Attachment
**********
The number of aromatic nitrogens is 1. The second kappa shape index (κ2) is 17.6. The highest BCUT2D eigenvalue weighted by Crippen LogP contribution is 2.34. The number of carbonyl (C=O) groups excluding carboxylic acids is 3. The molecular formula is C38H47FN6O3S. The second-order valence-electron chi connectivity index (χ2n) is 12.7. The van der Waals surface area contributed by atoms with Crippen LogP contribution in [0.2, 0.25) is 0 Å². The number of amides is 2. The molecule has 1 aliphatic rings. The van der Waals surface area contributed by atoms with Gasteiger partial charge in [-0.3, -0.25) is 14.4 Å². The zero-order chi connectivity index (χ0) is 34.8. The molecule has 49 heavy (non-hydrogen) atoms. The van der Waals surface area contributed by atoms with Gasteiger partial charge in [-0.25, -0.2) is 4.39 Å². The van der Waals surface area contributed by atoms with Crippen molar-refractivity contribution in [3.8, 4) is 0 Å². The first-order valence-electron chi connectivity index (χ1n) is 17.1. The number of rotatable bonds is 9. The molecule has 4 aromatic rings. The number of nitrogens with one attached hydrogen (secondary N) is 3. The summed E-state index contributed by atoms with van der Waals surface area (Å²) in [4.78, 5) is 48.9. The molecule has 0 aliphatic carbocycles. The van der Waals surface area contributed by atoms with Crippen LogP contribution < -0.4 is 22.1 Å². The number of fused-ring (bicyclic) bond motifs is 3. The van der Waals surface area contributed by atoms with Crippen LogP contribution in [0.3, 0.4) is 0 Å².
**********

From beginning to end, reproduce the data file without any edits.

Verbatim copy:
The number of aromatic nitrogens is 1. The second kappa shape index (κ2) is 17.6. The highest BCUT2D eigenvalue weighted by Crippen LogP contribution is 2.34. The number of carbonyl (C=O) groups excluding carboxylic acids is 3. The molecular formula is C38H47FN6O3S. The second-order valence-electron chi connectivity index (χ2n) is 12.7. The van der Waals surface area contributed by atoms with Crippen LogP contribution in [0.2, 0.25) is 0 Å². The number of amides is 2. The molecule has 1 aliphatic rings. The van der Waals surface area contributed by atoms with Gasteiger partial charge in [-0.3, -0.25) is 14.4 Å². The zero-order chi connectivity index (χ0) is 34.8. The molecule has 49 heavy (non-hydrogen) atoms. The van der Waals surface area contributed by atoms with Gasteiger partial charge in [-0.25, -0.2) is 4.39 Å². The van der Waals surface area contributed by atoms with Crippen molar-refractivity contribution in [3.8, 4) is 0 Å². The first-order valence-electron chi connectivity index (χ1n) is 17.1. The number of rotatable bonds is 9. The molecule has 4 aromatic rings. The number of nitrogens with one attached hydrogen (secondary N) is 3. The summed E-state index contributed by atoms with van der Waals surface area (Å²) in [4.78, 5) is 48.9. The molecule has 0 aliphatic carbocycles. The van der Waals surface area contributed by atoms with Crippen LogP contribution < -0.4 is 22.1 Å². The number of fused-ring (bicyclic) bond motifs is 3. The van der Waals surface area contributed by atoms with Crippen LogP contribution in [0.3, 0.4) is 0 Å².